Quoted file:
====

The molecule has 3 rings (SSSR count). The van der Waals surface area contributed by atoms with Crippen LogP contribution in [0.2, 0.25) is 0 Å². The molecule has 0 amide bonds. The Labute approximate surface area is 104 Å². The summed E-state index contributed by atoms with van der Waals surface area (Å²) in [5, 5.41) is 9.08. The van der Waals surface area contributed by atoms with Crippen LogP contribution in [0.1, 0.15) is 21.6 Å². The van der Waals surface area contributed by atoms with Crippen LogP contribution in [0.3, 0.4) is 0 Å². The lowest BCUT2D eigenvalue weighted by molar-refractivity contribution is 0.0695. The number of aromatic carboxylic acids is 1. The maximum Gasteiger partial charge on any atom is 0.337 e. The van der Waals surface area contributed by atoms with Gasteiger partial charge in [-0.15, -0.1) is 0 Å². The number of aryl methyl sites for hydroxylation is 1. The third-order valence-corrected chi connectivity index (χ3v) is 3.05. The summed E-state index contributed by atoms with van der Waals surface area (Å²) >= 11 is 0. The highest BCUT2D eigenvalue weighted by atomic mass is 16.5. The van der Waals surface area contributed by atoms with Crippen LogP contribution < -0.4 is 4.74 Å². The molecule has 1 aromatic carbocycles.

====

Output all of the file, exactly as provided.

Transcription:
The molecule has 3 rings (SSSR count). The van der Waals surface area contributed by atoms with Crippen LogP contribution in [0.2, 0.25) is 0 Å². The molecule has 0 amide bonds. The Labute approximate surface area is 104 Å². The summed E-state index contributed by atoms with van der Waals surface area (Å²) in [5, 5.41) is 9.08. The van der Waals surface area contributed by atoms with Crippen LogP contribution in [0.1, 0.15) is 21.6 Å². The van der Waals surface area contributed by atoms with Crippen LogP contribution in [0.3, 0.4) is 0 Å². The lowest BCUT2D eigenvalue weighted by molar-refractivity contribution is 0.0695. The number of aromatic carboxylic acids is 1. The maximum Gasteiger partial charge on any atom is 0.337 e. The van der Waals surface area contributed by atoms with Gasteiger partial charge in [-0.15, -0.1) is 0 Å². The number of aryl methyl sites for hydroxylation is 1. The third-order valence-corrected chi connectivity index (χ3v) is 3.05. The summed E-state index contributed by atoms with van der Waals surface area (Å²) >= 11 is 0. The highest BCUT2D eigenvalue weighted by atomic mass is 16.5. The van der Waals surface area contributed by atoms with Crippen LogP contribution < -0.4 is 4.74 Å². The molecule has 1 aromatic carbocycles.